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Cowboys Review: Intelligent Portrayal of Transgenderism

Well-intentioned and heartfelt, Cowboys ultimately takes on too many genres and tones, which leaves it feeling slightly misdirected.

In the opening scene of Cowboys, Steve Zahn’s (Dallas Buyers Club, War for the Planet of the Apes) character, Troy, and his son, a trans boy Joe (Sasha Knight), look out at a jaw-dropping view of the Montana wilderness. Both marvel at its beauty, with Troy even going so far as to say the beauty is too much, such is its splendour. This tranquil moment shared between father and son captures the themes of acceptance and freewill that Cowboys so passionately advocates for. The message is struck from the outset, of how there is not just a hope but a need for society to better understand and acknowledge transgenderism and fight against discrimination. Troy and Joe are two people, both being who they truly are and in the arms of nature. Cowboys is a terrific commentary on these themes but simultaneously lets itself down by adding in other genres (crime thriller) and themes (mental health), which ultimately creates a still enjoyable but rather disarrayed affair that leaves you wanting more.

The story of Cowboys is told via Troy and Joe hiking through the wilderness, interspersed with a fair share of flashbacks. These fill in the plot piece by piece, showing how Joe’s recent transition to male as a 10-year-old was accepted by his father but not by his mother, Sally (Jillian Bell). The family dynamic in Cowboys is an interesting one and is given a great depth by Anna Kerrigan’s screenplay. The director/writer gives enough time to building these familial relationships both prior to and after Joe’s transition, allowing negative feelings to be seen before this happens which are then amplified when Joe tells his mother that he identifies as a male. Kerrigan also expertly builds the father-son relationship, their strong bond and love never in doubt. Troy’s swift and unwavering acceptance of Joe identifying as a male is also refreshing. They are a charming duo, amplified by the humorous screenplay, Zahn’s flamboyant father figure persona and Joe’s shy but sweet personality.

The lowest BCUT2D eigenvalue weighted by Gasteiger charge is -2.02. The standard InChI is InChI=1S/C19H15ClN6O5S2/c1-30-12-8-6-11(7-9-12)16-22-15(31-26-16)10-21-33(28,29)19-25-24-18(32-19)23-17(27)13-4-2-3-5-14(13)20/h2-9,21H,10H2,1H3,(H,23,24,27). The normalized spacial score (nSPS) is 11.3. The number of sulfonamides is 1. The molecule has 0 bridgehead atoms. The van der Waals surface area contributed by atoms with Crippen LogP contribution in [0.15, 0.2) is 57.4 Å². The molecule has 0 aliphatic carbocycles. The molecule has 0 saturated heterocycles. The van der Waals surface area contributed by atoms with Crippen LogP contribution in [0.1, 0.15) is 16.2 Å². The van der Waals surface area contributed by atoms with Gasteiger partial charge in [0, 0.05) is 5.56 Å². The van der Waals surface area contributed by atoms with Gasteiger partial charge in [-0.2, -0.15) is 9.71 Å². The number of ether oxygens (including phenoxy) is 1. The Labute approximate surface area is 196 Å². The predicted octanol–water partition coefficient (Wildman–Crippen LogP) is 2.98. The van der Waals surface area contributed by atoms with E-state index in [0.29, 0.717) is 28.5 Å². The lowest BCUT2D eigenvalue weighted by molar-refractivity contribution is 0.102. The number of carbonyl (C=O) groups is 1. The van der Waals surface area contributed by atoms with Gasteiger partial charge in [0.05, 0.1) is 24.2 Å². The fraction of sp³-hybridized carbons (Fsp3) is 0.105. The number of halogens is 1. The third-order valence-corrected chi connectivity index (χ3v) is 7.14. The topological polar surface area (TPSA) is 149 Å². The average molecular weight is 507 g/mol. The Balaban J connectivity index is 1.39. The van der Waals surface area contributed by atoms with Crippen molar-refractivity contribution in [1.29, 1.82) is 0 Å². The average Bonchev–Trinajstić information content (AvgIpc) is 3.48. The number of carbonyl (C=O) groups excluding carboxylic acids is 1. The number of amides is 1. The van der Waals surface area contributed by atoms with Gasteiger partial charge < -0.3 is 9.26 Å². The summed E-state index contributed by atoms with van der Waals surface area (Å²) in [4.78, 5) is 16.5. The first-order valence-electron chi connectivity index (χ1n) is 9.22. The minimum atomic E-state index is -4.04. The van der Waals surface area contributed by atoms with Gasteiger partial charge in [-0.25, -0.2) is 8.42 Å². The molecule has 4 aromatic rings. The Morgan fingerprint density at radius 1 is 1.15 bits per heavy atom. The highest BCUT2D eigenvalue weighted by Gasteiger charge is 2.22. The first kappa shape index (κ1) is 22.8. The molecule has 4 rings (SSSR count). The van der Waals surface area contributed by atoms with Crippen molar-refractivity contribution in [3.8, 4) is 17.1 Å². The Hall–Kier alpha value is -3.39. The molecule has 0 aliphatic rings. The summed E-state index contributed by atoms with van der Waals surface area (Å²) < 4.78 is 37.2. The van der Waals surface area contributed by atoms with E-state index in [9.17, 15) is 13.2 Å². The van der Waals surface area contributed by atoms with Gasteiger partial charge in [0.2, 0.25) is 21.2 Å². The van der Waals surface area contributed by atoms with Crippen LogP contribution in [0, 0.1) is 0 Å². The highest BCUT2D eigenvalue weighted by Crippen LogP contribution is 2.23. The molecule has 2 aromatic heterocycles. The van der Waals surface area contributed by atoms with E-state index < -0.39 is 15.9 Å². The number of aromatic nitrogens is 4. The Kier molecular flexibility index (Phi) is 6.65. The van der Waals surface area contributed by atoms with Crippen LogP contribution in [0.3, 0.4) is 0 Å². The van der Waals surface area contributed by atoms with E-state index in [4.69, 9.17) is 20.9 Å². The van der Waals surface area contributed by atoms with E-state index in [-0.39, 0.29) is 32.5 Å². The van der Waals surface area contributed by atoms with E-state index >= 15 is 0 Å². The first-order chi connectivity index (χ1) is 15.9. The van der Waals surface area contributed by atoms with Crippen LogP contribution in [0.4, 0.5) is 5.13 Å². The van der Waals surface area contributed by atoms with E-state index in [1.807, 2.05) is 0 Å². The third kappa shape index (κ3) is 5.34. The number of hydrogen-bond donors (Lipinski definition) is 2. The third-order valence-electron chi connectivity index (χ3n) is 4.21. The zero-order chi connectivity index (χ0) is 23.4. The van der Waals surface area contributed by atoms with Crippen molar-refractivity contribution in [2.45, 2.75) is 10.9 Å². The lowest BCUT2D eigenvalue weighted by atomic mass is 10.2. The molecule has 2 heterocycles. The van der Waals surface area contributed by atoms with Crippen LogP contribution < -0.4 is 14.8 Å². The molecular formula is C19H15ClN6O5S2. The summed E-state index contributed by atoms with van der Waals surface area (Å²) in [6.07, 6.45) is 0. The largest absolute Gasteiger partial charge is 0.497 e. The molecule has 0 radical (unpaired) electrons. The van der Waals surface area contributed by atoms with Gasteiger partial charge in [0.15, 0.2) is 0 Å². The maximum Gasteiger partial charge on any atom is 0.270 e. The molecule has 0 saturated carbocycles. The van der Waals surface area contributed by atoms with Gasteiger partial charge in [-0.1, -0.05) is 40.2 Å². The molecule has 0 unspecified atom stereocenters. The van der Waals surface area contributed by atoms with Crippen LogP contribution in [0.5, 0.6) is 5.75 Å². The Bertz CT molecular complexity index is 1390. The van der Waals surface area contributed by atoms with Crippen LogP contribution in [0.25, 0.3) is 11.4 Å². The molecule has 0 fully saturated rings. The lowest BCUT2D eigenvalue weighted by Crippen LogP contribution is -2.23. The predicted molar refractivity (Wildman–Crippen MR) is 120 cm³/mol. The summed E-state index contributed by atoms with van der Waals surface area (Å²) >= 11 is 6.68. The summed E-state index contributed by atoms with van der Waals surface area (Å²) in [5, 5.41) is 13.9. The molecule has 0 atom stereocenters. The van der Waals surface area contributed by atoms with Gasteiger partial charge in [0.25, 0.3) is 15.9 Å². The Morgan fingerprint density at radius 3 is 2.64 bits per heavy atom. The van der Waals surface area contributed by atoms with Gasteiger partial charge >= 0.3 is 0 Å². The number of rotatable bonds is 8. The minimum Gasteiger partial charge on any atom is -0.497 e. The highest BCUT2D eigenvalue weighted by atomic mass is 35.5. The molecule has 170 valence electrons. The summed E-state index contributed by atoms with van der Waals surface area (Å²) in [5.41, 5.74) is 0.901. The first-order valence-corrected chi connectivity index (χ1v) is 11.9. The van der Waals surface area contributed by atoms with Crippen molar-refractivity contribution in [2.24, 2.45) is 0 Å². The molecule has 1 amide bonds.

Sally’s unacceptance of Joe’s transgenderism is also carefully detailed, never simplistically villainising the mother but still forcefully acknowledging her thoughts and feelings towards the change are discriminatory and unacceptable. Ultimately, through the flashbacks in Cowboys, we learn that Troy has recently been released from prison and, on his return to the family home, discovers Joe is still being forced by his mother to identify as a female. Troy, seeing very little other choice, leaves with Joe in the middle of the night, thus beginning their trek through the mountains as well as a police search after them. One powerful moment of irony in Cowboys sees Sally, when asked for a recent picture of Joe, give only an old one from Joe’s childhood, when he had long hair. Precious time is lost in the hunt for Troy and his son, all boiling down to Sally’s stubborn, unsavoury views. There is a great resonance in these views, causing lost time in the police search.